Cut Song: Several of them, though not all are listed here:
"Carousel." Quincy Jones had it cut because he didn't want the record to have two novelty songs (the other being the title track).
A Cover Version of "Behind the Mask", which was cut because of a disagreement about the royalties between Jackson's management and that of the original writers. It did get released in 2010's Michael, albeit in a somewhat remixed form, in part thanks to both the YMO and Jackson back-catalogs being owned by Sony Music (YMO through Alfa Records, Jackson through Epic, the latter of whom also owns the international rights to the YMO catalog).
"Got The Hots". Was completed, but left off of Thriller. However, Siedah Garrett, who later worked with Jackson on "I Just Can't Stop Loving You" and "Man in The Mirror", would record her own version of the song with completely different lyrics and a different title, "Baby's Got It Bad", for her album Kiss of Life. The Japanese version of Thriller's 25th anniversary reissue added the original demo as a bonus track.
"She's Trouble". Also know as just "Trouble". It was originally written with Jackson in focus, but was cut for unknown reasons. However, it would later be given to British reggae-pop group Musical Youth, where it would be released as a single from their second album, Different Style!
"State of Shock", a duet between MJ and Freddie Mercury. Wasn't completed in time for Thriller, and MJ wound up re-recording the song with his brothers and Mick Jagger for the Jacksons album Victory.
"Nite Line". Was rejected by Jackson, so Glen Ballard gave it to the Pointer Sisters instead.
"Hot Street". Originally known as Slapstick early on and was written by Rod Temperton.
Executive Meddling: A rare case where executive meddling actually benefited the artist in question. When "Billie Jean" was released as a single, MTV, then still in its infancy, and already notorious for rarely airing videos from black artists, refused to air the song's music video. CBS Records executive Walter Yetnikoff, Jackson's boss at the time, went ballistic upon finding out, and not only threatened to go public about the network's racial bias, but also completely pull all of CBS' music videos off the network unless the video was given airplay. This finally broke MTV's "color barrier", and kickstarted Jackson's runaway success on the network.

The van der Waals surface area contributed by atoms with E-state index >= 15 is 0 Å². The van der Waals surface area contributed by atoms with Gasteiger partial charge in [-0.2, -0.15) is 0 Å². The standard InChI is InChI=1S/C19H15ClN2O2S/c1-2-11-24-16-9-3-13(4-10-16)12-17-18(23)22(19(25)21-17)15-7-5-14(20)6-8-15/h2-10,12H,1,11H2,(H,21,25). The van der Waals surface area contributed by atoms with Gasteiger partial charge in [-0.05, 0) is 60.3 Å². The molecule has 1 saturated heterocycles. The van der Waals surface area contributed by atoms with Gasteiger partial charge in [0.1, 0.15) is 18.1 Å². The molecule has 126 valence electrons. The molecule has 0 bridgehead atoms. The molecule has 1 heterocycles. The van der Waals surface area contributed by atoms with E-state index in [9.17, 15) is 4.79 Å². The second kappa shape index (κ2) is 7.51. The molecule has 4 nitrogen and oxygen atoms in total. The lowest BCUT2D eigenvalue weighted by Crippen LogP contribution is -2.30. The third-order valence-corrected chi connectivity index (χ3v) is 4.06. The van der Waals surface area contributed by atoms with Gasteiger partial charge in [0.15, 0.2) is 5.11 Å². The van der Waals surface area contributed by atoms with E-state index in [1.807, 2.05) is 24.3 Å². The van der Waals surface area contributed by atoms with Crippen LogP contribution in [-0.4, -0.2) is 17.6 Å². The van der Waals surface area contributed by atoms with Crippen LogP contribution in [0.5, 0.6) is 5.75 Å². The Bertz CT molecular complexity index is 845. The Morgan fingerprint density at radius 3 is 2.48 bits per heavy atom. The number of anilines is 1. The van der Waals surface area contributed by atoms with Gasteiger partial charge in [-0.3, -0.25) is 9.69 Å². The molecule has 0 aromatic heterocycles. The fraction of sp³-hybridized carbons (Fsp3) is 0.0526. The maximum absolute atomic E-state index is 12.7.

Walter Yetnikoff: "I'm pulling everything we have off the air [...] I'm not going to give you any more videos. And I'm going to go public and fucking tell them about the fact you don't want to play music by a black guy."
Follow the Leader: "Thriller" changed the music industry in many ways. By becoming the best-selling record of all time, all pop musicians, including Michael himself, tried in vain to surpass it. The use of innovative and amazing music videos to promote the singles also set a trend that is still felt in pop music today. If an artist wants his hit single to be commercially successful he is forced to make a music video for it. Of course, this has led many people to be far more interested in the visuals than the actual music, an evolution many musicians and music fans regret.
Long as the video is, it could've been even longer. As played on a re-release CD bonus, there was a second verse of Vincent Price's rap, ending in "Can you dig it?"
The title track was originally a love song called "Starlight".
Quincy Jones wanted to trim the intro to "Billie Jean," thinking it was too long. Jackson persuaded him not to by saying that the intro was what made him want to dance, and as Jones later admitted, when Michael Jackson tells you that something makes him want to dance, you don't argue.
Enough material was recorded for the album to potentially release it as a double-LP, and Jackson initially wished to release it as such once recording sessions had finished. However, producer Quincy Jones convinced Jackson to trim it down to a single disc, aware of the commercial unviability of double-albums in the wake of Fleetwood Mac's 1979 double-LP Tusk underselling compared to its wildly successful predecessor; Jackson, a notorious perfectionist, reportedly upset when he had to cut out an entire record's worth of material in post-production. Much of the scrapped songs would later resurface in leaks and officially as both bonus content on reissues and remixed tracks for posthumous studio albums.
Writing by the Seat of Your Pants: Owing to a scheduling snafu which wouldn't allow him to write it earlier that morning, Rod Temperton was forced to write Vincent Price's spoken-work portion of "Thriller" while waiting for his car to drive him to the recording session.